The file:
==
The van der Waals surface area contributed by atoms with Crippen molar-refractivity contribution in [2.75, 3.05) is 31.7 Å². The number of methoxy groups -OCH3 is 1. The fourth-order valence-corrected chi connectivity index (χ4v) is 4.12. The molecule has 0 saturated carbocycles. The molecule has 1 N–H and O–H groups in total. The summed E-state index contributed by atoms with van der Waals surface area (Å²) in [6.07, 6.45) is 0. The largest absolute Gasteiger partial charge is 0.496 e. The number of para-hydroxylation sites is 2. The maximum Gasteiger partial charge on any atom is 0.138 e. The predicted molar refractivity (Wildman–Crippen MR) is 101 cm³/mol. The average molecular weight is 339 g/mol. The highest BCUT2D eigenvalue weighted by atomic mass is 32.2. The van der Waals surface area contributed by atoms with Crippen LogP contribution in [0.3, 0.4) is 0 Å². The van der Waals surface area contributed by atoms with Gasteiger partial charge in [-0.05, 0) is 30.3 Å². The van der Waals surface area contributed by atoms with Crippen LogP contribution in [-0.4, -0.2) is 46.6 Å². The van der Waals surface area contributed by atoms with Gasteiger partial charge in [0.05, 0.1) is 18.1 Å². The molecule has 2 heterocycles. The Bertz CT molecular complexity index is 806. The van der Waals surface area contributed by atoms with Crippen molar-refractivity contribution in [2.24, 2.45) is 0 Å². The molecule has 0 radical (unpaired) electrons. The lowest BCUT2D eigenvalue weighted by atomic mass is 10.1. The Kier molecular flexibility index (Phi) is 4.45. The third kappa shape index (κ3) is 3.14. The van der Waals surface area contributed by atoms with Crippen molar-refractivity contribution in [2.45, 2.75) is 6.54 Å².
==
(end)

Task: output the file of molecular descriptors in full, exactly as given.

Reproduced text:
The van der Waals surface area contributed by atoms with Crippen molar-refractivity contribution in [2.75, 3.05) is 31.7 Å². The number of methoxy groups -OCH3 is 1. The fourth-order valence-corrected chi connectivity index (χ4v) is 4.12. The molecule has 0 saturated carbocycles. The molecule has 1 N–H and O–H groups in total. The summed E-state index contributed by atoms with van der Waals surface area (Å²) in [6.07, 6.45) is 0. The largest absolute Gasteiger partial charge is 0.496 e. The number of para-hydroxylation sites is 2. The maximum Gasteiger partial charge on any atom is 0.138 e. The predicted molar refractivity (Wildman–Crippen MR) is 101 cm³/mol. The average molecular weight is 339 g/mol. The highest BCUT2D eigenvalue weighted by atomic mass is 32.2. The van der Waals surface area contributed by atoms with Crippen LogP contribution in [0.3, 0.4) is 0 Å². The van der Waals surface area contributed by atoms with Gasteiger partial charge in [-0.05, 0) is 30.3 Å². The van der Waals surface area contributed by atoms with Crippen LogP contribution in [-0.4, -0.2) is 46.6 Å². The van der Waals surface area contributed by atoms with Gasteiger partial charge in [0.05, 0.1) is 18.1 Å². The molecule has 2 heterocycles. The Bertz CT molecular complexity index is 806. The van der Waals surface area contributed by atoms with Crippen molar-refractivity contribution in [2.24, 2.45) is 0 Å². The molecule has 0 radical (unpaired) electrons. The lowest BCUT2D eigenvalue weighted by atomic mass is 10.1. The Kier molecular flexibility index (Phi) is 4.45. The third kappa shape index (κ3) is 3.14. The van der Waals surface area contributed by atoms with Crippen molar-refractivity contribution in [2.45, 2.75) is 6.54 Å².